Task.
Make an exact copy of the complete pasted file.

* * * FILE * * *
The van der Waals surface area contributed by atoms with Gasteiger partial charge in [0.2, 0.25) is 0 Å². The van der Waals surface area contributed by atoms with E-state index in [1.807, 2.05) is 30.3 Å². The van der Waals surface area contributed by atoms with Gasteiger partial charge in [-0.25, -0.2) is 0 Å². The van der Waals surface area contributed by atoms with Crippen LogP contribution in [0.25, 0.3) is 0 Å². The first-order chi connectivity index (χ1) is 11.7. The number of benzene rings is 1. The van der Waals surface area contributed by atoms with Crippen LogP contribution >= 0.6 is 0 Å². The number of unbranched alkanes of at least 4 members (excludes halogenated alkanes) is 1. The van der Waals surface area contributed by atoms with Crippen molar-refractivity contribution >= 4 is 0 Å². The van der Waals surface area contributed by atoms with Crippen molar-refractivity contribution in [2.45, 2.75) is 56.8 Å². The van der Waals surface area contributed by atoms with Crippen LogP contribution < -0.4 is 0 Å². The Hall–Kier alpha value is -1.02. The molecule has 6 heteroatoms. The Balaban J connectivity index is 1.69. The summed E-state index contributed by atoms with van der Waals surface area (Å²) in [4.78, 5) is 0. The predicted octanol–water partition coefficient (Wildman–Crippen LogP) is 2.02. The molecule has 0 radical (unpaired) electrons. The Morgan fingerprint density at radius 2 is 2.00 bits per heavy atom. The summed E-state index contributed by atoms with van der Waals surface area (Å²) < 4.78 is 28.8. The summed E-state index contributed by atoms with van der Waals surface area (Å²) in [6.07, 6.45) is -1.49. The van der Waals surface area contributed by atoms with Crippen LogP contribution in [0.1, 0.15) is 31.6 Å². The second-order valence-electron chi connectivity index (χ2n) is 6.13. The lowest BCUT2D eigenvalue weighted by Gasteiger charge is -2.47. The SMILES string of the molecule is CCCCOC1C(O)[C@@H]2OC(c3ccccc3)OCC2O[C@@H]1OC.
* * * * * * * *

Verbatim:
The van der Waals surface area contributed by atoms with Gasteiger partial charge in [0.2, 0.25) is 0 Å². The van der Waals surface area contributed by atoms with E-state index in [1.807, 2.05) is 30.3 Å². The van der Waals surface area contributed by atoms with Gasteiger partial charge in [-0.25, -0.2) is 0 Å². The van der Waals surface area contributed by atoms with Crippen LogP contribution in [0.25, 0.3) is 0 Å². The first-order chi connectivity index (χ1) is 11.7. The number of benzene rings is 1. The van der Waals surface area contributed by atoms with Crippen LogP contribution >= 0.6 is 0 Å². The number of unbranched alkanes of at least 4 members (excludes halogenated alkanes) is 1. The van der Waals surface area contributed by atoms with Crippen molar-refractivity contribution >= 4 is 0 Å². The van der Waals surface area contributed by atoms with Crippen molar-refractivity contribution in [2.45, 2.75) is 56.8 Å². The van der Waals surface area contributed by atoms with Crippen LogP contribution < -0.4 is 0 Å². The Hall–Kier alpha value is -1.02. The molecule has 6 heteroatoms. The Balaban J connectivity index is 1.69. The summed E-state index contributed by atoms with van der Waals surface area (Å²) in [4.78, 5) is 0. The predicted octanol–water partition coefficient (Wildman–Crippen LogP) is 2.02. The molecule has 0 radical (unpaired) electrons. The Morgan fingerprint density at radius 2 is 2.00 bits per heavy atom. The summed E-state index contributed by atoms with van der Waals surface area (Å²) < 4.78 is 28.8. The summed E-state index contributed by atoms with van der Waals surface area (Å²) in [6.07, 6.45) is -1.49. The van der Waals surface area contributed by atoms with Crippen LogP contribution in [0.1, 0.15) is 31.6 Å². The second-order valence-electron chi connectivity index (χ2n) is 6.13. The lowest BCUT2D eigenvalue weighted by Gasteiger charge is -2.47. The SMILES string of the molecule is CCCCOC1C(O)[C@@H]2OC(c3ccccc3)OCC2O[C@@H]1OC.